Frank Westworth’s The Redemption of Charm is the third in the Killing Sisters trilogy, following on from A Last Act of Charity and The Corruption of Chastity, all featuring hard-man John-Jacques Stoner, known by most as JJ. The three killing sisters are Charity, Chastity and Charm.
You don’t need to have read the first two books, though there are inevitably back-references to incidents and characters. At the beginning of this book, JJ is in the United States, possibly in hiding, slowly recovering both mentally and physically from the trauma of betrayal, corruption and extreme violence in the previous book.
‘… his mind was healing as his body hardened. That as the fracturing inside his head knitted itself, so the flab of a civilised lifestyle was leaving his muscles, which were tightening and lightening, becoming tougher and stronger. Both his body and his brain were preparing for a fight. Flight was over; the time to fight was still over the horizon, but its presence was inescapable, looming insistent, and oddly welcome.’ (p42)
JJ does violence very well, too, as a few stroppy mugging bikers discover in a neatly choreographed example of aggression (pp33-36).
Chastity is an interesting character, who hungered for bookstores and cities rather than the big open air spaces. She hated driving in the city: ‘She could have been the original sufferer from road rage, and found intolerable the stupid behaviour of fools who should in her view never have been granted a birth certificate, never mind a driver’s licence. City streets were filled with potential accidental murderers at the wheels of heavy weapons.’ (p125)
The novel is peppered with similar philosophical asides, which reminded me slightly of the late great John D. MacDonald’s Travis McGee. One of JJ’s Stateside pals is an FBI agent, Travis, though of a different complexion!
Another enjoyable aspect is the wit and word-play: ‘(JJ) simply appeared to lack both curiosity – which was famously fatal to felines – and appeared also to be wondrously capable of detaching himself from everything unimportant to him.’ (p127) When another of JJ’s pals remarks, ‘I am a believer’ JJ responds, ‘Great song, wasted on monkeys.’ Yes, he is corrected: ‘Monkees, like trainee monks…’ (p221) And the word-play seems inexhaustible; indeed, as Stoner is an ex-soldier, an assassin, which is also referred to as a stone killer. (p268) There are plenty more instances, but I’ll confine myself to only one more. JJ is wearing a pair of camo-pattern biker pants with reinforced knees. Chastity suggests, ‘Useful for aggressive praying.’ (p362)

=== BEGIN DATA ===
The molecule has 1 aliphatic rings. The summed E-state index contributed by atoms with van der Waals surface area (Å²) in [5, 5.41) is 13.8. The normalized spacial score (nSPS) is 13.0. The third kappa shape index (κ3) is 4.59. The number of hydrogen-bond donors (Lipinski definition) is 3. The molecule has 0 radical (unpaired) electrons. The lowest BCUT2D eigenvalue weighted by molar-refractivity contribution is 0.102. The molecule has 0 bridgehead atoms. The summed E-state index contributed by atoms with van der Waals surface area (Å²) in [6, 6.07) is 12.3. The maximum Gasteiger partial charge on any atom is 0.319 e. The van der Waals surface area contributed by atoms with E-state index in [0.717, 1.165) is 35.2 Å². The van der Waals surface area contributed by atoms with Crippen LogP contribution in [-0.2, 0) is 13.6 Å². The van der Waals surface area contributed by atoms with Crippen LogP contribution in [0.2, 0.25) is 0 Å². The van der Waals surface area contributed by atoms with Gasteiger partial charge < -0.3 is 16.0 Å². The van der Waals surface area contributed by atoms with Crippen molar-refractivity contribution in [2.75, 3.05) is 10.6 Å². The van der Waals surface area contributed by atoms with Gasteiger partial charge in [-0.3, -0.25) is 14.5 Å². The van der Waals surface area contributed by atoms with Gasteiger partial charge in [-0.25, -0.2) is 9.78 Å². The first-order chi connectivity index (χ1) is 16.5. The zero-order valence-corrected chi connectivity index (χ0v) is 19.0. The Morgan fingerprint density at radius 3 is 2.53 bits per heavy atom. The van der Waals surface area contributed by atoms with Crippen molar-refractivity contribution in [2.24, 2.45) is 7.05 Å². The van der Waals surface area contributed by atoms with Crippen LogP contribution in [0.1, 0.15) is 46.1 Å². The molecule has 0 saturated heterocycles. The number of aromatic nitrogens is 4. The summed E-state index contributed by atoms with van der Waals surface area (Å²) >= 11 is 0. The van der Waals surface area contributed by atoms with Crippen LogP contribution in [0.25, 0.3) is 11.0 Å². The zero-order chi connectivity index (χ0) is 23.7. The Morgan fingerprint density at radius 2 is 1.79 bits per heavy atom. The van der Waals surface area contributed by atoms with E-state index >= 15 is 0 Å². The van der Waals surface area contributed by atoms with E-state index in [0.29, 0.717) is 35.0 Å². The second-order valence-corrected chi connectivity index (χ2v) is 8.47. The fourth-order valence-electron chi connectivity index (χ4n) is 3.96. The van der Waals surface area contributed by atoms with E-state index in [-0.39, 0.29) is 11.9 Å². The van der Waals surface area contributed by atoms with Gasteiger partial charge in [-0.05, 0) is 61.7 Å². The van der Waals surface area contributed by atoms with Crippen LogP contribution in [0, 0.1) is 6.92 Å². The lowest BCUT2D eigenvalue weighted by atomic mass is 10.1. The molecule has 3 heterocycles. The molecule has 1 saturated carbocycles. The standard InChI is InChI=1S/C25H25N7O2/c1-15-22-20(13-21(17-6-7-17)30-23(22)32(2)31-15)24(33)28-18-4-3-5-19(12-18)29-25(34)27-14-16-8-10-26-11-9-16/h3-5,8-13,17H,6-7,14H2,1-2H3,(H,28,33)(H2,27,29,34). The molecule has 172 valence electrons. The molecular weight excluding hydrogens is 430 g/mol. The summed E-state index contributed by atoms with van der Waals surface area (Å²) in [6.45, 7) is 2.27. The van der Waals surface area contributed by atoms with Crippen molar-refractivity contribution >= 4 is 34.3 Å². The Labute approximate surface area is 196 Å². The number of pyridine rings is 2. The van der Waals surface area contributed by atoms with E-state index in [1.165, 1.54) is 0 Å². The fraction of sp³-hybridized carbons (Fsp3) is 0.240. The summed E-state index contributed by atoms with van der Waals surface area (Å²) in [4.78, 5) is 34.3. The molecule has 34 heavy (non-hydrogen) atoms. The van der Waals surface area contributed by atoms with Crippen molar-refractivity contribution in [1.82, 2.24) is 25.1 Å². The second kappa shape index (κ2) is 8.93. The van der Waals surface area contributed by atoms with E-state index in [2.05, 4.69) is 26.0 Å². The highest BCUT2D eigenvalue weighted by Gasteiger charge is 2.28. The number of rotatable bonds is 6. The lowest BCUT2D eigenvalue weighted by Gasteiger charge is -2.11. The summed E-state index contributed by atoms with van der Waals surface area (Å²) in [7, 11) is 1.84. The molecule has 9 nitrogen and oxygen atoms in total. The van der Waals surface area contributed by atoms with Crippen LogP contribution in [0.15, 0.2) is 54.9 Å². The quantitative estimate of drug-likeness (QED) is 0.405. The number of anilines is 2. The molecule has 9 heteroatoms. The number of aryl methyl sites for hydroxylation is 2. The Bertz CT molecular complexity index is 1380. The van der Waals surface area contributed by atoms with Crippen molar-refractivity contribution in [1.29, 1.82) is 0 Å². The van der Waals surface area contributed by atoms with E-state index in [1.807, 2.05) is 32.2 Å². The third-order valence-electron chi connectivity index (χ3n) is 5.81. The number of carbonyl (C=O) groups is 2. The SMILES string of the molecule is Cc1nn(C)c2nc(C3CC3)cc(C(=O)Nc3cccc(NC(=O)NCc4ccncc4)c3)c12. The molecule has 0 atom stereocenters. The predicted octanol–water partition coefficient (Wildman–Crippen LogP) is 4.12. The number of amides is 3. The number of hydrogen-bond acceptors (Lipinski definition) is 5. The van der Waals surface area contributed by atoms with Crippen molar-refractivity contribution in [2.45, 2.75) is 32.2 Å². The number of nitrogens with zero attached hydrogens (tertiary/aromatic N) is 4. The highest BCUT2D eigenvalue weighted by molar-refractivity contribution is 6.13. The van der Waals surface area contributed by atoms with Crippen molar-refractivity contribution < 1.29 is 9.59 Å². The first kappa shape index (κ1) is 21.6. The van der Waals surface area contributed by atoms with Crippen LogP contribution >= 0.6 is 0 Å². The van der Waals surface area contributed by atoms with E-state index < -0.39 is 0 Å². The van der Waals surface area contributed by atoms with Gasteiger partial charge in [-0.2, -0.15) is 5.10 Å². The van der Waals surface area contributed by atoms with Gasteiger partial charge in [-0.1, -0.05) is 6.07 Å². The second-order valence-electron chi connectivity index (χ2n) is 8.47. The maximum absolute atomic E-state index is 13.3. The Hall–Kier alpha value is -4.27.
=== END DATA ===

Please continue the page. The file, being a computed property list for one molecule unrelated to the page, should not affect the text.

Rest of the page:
And we know where sympathies lie. ‘… politics is a much dirtier game than contract killing.’ (p203)
Ultimately, JJ is on a quest to silence whoever has most recently wrecked his life, or die in the attempt. He now trusts very few people, understandably. Can he trust Chastity and Charm? And what about the murderous Irish femme fatale Blesses?
Gritty, often raw in language, and brutal at times, with graphic sex, this convoluted plot is not for the easily offended. It is however a fascinating excursion into the psyche of JJ himself, a character who leaps off the page, whether he’s riding his Harley or playing his guitar or chilling out with cool torch singers, or delivering his own form of justice. Just don’t let grandmother read it – unless she was a gangster’s moll in a former life…